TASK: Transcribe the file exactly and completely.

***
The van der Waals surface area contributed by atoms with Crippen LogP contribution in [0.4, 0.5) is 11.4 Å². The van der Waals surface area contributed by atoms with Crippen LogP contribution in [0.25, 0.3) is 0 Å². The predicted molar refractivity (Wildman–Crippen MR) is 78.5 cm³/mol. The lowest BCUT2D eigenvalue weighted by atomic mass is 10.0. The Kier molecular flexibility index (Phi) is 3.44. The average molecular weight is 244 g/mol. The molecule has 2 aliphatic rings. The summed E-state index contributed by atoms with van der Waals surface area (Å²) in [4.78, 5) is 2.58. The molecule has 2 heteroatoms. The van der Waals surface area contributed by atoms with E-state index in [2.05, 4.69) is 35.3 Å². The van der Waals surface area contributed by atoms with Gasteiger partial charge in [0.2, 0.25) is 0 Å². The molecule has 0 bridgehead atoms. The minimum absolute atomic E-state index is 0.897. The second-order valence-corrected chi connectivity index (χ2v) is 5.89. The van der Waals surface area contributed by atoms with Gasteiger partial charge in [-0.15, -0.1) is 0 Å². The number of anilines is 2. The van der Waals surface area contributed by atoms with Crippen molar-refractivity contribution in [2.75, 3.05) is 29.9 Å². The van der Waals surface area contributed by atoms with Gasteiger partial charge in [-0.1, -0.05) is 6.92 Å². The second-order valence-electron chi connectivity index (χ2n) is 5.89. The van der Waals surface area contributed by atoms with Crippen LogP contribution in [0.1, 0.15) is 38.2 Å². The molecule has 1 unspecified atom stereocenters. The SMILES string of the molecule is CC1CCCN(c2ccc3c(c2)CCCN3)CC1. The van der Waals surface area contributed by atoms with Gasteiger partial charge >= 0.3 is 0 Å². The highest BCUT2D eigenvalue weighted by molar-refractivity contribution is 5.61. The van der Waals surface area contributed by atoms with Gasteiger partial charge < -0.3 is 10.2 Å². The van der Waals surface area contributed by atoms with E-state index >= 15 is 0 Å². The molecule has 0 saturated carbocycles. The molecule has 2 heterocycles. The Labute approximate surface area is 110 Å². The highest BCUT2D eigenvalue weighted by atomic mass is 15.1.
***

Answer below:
The van der Waals surface area contributed by atoms with Crippen LogP contribution in [0.4, 0.5) is 11.4 Å². The van der Waals surface area contributed by atoms with Crippen LogP contribution in [0.25, 0.3) is 0 Å². The predicted molar refractivity (Wildman–Crippen MR) is 78.5 cm³/mol. The lowest BCUT2D eigenvalue weighted by atomic mass is 10.0. The Kier molecular flexibility index (Phi) is 3.44. The average molecular weight is 244 g/mol. The molecule has 2 aliphatic rings. The summed E-state index contributed by atoms with van der Waals surface area (Å²) in [4.78, 5) is 2.58. The molecule has 2 heteroatoms. The van der Waals surface area contributed by atoms with E-state index in [2.05, 4.69) is 35.3 Å². The van der Waals surface area contributed by atoms with Gasteiger partial charge in [0.2, 0.25) is 0 Å². The molecule has 0 bridgehead atoms. The minimum absolute atomic E-state index is 0.897. The second-order valence-corrected chi connectivity index (χ2v) is 5.89. The van der Waals surface area contributed by atoms with Gasteiger partial charge in [-0.15, -0.1) is 0 Å². The number of anilines is 2. The van der Waals surface area contributed by atoms with Crippen molar-refractivity contribution in [2.75, 3.05) is 29.9 Å². The van der Waals surface area contributed by atoms with Gasteiger partial charge in [-0.1, -0.05) is 6.92 Å². The second-order valence-electron chi connectivity index (χ2n) is 5.89. The van der Waals surface area contributed by atoms with Crippen LogP contribution in [0.1, 0.15) is 38.2 Å². The molecule has 1 unspecified atom stereocenters. The SMILES string of the molecule is CC1CCCN(c2ccc3c(c2)CCCN3)CC1. The van der Waals surface area contributed by atoms with Gasteiger partial charge >= 0.3 is 0 Å². The highest BCUT2D eigenvalue weighted by molar-refractivity contribution is 5.61. The van der Waals surface area contributed by atoms with Gasteiger partial charge < -0.3 is 10.2 Å². The van der Waals surface area contributed by atoms with E-state index >= 15 is 0 Å². The molecule has 0 saturated carbocycles. The molecule has 2 heterocycles. The Labute approximate surface area is 110 Å². The highest BCUT2D eigenvalue weighted by atomic mass is 15.1.